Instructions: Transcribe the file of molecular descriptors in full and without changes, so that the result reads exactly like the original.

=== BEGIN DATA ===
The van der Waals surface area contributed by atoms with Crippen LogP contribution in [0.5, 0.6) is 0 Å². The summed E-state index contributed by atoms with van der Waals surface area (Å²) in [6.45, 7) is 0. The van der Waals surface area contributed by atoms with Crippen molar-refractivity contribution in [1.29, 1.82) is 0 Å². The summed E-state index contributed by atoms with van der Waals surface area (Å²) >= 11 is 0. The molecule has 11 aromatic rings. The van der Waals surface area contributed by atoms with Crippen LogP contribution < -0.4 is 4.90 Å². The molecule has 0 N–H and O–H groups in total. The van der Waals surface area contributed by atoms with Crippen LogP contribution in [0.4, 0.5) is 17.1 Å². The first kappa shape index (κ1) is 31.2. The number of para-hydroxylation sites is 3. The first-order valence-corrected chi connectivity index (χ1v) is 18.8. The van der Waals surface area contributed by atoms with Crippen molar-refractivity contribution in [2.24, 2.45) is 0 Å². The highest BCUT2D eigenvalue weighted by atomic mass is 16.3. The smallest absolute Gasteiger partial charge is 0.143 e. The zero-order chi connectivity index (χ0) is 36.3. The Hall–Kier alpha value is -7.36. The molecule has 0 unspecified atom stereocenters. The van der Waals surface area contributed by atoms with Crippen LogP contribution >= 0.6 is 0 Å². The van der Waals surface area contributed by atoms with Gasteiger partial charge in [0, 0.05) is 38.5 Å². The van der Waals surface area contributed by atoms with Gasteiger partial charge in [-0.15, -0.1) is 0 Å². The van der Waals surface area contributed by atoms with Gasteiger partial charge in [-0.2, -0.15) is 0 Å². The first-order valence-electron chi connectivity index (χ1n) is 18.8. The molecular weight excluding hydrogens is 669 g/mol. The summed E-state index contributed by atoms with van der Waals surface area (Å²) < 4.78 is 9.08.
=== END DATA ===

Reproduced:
The van der Waals surface area contributed by atoms with Crippen LogP contribution in [0.5, 0.6) is 0 Å². The summed E-state index contributed by atoms with van der Waals surface area (Å²) in [6.45, 7) is 0. The van der Waals surface area contributed by atoms with Crippen molar-refractivity contribution in [1.29, 1.82) is 0 Å². The summed E-state index contributed by atoms with van der Waals surface area (Å²) >= 11 is 0. The molecule has 11 aromatic rings. The van der Waals surface area contributed by atoms with Crippen LogP contribution < -0.4 is 4.90 Å². The molecule has 0 N–H and O–H groups in total. The van der Waals surface area contributed by atoms with Crippen LogP contribution in [0.4, 0.5) is 17.1 Å². The first kappa shape index (κ1) is 31.2. The number of para-hydroxylation sites is 3. The first-order valence-corrected chi connectivity index (χ1v) is 18.8. The van der Waals surface area contributed by atoms with Crippen molar-refractivity contribution in [2.24, 2.45) is 0 Å². The highest BCUT2D eigenvalue weighted by atomic mass is 16.3. The smallest absolute Gasteiger partial charge is 0.143 e. The zero-order chi connectivity index (χ0) is 36.3. The Hall–Kier alpha value is -7.36. The molecule has 0 unspecified atom stereocenters. The van der Waals surface area contributed by atoms with Crippen LogP contribution >= 0.6 is 0 Å². The van der Waals surface area contributed by atoms with Gasteiger partial charge in [0, 0.05) is 38.5 Å². The van der Waals surface area contributed by atoms with Gasteiger partial charge in [-0.15, -0.1) is 0 Å². The van der Waals surface area contributed by atoms with Gasteiger partial charge in [-0.2, -0.15) is 0 Å². The first-order valence-electron chi connectivity index (χ1n) is 18.8. The molecular weight excluding hydrogens is 669 g/mol. The summed E-state index contributed by atoms with van der Waals surface area (Å²) < 4.78 is 9.08.